Manufacturers have a legal duty to make sure that their products are safe and effective to use. This includes manufacturers of parts used in 18-wheelers, big rigs and other commercial vehicles. Since these trucks often weigh several tons, when they are involved in collisions, the results are often catastrophic, and manufacturers may be held liable if the accident was caused by a defective part.
Our experienced Windsor truck accident lawyers are prepared to review your particular circumstances and see if you may have a legal claim for compensation. Contact our firm to request a free consultation.
When Trucks Are Considered Defective
Trucks are defective when they pose an unreasonable threat of harm to the public. Defects are commonly classified into one of the following categories:
- Design defect – This type of defect is caused by a design of a product that made the product inherently dangerous, such as a truck that is more likely to tip over.
- Manufacturing defect – This defect arises when a problem occurs during the manufacturing process, such as when the rubber in a tire deforms and causes the tire tread to separate.
- Marketing defect – A marketing defect or failure to warn defect occurs when the instructions for the product do not adequately warn the consumer of the danger of using the product.
To receive compensation for a defective product, you must be able to show that the defect caused or contributed to the truck accident and that you were directly injured as a result.
Most Common Defective Truck Parts
Trucks are made up of thousands of parts. However, defective parts that can cause a malfunction or other safety-related issues often include:
- Brakes – Properly functioning brakes are required to stop a truck and prevent catastrophic collisions. When brakes malfunction, the vehicle may not be able to stop or may not be able to decrease its speed and the impact of a collision.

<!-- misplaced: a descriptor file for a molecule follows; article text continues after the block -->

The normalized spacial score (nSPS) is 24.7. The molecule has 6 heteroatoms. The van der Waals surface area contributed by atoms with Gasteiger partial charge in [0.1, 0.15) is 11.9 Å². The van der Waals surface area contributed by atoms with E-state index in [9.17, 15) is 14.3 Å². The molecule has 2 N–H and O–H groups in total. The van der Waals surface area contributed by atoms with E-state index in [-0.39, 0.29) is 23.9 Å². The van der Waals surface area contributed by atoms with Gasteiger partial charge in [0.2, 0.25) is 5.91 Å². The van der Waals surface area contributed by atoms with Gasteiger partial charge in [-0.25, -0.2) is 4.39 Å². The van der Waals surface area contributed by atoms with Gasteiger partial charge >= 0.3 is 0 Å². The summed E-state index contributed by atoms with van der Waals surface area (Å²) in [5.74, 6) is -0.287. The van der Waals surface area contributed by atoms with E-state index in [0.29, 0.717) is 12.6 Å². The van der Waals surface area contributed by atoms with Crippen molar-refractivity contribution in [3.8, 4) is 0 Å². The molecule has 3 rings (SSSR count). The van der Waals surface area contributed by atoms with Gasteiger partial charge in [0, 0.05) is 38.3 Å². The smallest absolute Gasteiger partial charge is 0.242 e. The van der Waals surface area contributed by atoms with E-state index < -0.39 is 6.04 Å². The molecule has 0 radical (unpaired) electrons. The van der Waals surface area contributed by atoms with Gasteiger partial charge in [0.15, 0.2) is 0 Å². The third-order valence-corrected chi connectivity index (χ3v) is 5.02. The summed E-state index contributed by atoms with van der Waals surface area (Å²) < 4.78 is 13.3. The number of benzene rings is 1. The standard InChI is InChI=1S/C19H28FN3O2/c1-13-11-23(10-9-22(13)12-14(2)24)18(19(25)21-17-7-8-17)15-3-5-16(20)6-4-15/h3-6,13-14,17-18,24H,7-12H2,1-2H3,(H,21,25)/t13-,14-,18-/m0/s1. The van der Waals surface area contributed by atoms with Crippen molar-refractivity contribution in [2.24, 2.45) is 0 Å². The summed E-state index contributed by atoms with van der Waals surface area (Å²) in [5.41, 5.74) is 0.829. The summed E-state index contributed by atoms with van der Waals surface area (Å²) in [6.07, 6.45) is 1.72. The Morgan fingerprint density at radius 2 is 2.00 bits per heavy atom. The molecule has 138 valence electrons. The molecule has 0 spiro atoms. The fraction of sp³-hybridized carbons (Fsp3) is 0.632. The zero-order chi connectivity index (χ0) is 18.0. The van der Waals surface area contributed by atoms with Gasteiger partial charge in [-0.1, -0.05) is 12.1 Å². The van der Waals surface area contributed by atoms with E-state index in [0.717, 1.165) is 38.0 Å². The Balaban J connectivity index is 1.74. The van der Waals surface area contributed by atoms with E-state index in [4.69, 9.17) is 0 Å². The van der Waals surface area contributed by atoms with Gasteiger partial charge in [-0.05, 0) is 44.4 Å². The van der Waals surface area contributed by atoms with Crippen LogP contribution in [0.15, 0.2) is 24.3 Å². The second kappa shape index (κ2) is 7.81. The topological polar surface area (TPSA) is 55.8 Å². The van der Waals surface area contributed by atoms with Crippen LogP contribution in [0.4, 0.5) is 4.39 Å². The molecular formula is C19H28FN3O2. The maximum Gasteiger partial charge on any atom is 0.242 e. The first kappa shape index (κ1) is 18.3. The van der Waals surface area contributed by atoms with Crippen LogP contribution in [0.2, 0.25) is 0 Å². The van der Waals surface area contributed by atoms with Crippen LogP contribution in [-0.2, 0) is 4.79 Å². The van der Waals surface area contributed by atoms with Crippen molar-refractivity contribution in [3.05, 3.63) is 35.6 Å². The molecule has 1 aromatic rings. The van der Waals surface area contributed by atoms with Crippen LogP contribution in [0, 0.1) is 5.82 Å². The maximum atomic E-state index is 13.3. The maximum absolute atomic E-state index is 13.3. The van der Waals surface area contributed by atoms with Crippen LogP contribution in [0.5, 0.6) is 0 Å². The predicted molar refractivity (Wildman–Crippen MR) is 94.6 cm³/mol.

- Tires – Motorists can often see tire tread from commercial trucks littering highways. Tread separation or cracking tires can result in a serious blowout and collision.
- Steering equipment – Steering components may break, making it so that the commercial truck driver cannot avoid an accident.
- Fuel systems – Some vehicles have the gas tank placed in a dangerous location where it can easily be ignited to cause fires or explosions.
- Accelerators – Accelerators that break and/or stick can cause a truck driver to unintentionally speed up.
- Electrical problems – Electrical issues may cause a safety system not to work or a malfunction to occur while a truck driver is operating a vehicle.
Proving the Vehicle or Parts Manufacturer Is Liable
When the cause of a truck accident is a defective part, the manufacturer of the vehicle could be at fault for any resulting damages.
Proving a manufacturer is liable for a truck accident can be challenging. This is why we recommend that you retain the services of a lawyer from our firm. Our lawyers may need to conduct a detailed investigation of the commercial truck involved in the accident. This includes using accident reconstruction experts and gathering evidence to help establish how the defect occurred.
Should our lawyers uncover that the vehicle or parts manufacturer knew or should have reasonably known the parts used in the truck were defective, we are prepared to hold them accountable for any injuries, property damage or deaths that resulted from the truck accident.
Reach Out Today if You Have Been Injured
If you or someone you care about has been harmed in a truck-related accident, the legal team at Greg Monforton and Partners may be able to assist. We have years of experience building strong cases on behalf of our clients against negligent truck manufacturers.
We provide a free, no-obligation consultation to discuss your legal options and charge no upfront fees, so you have nothing to risk by contacting us. You only pay us if we help you obtain a recovery.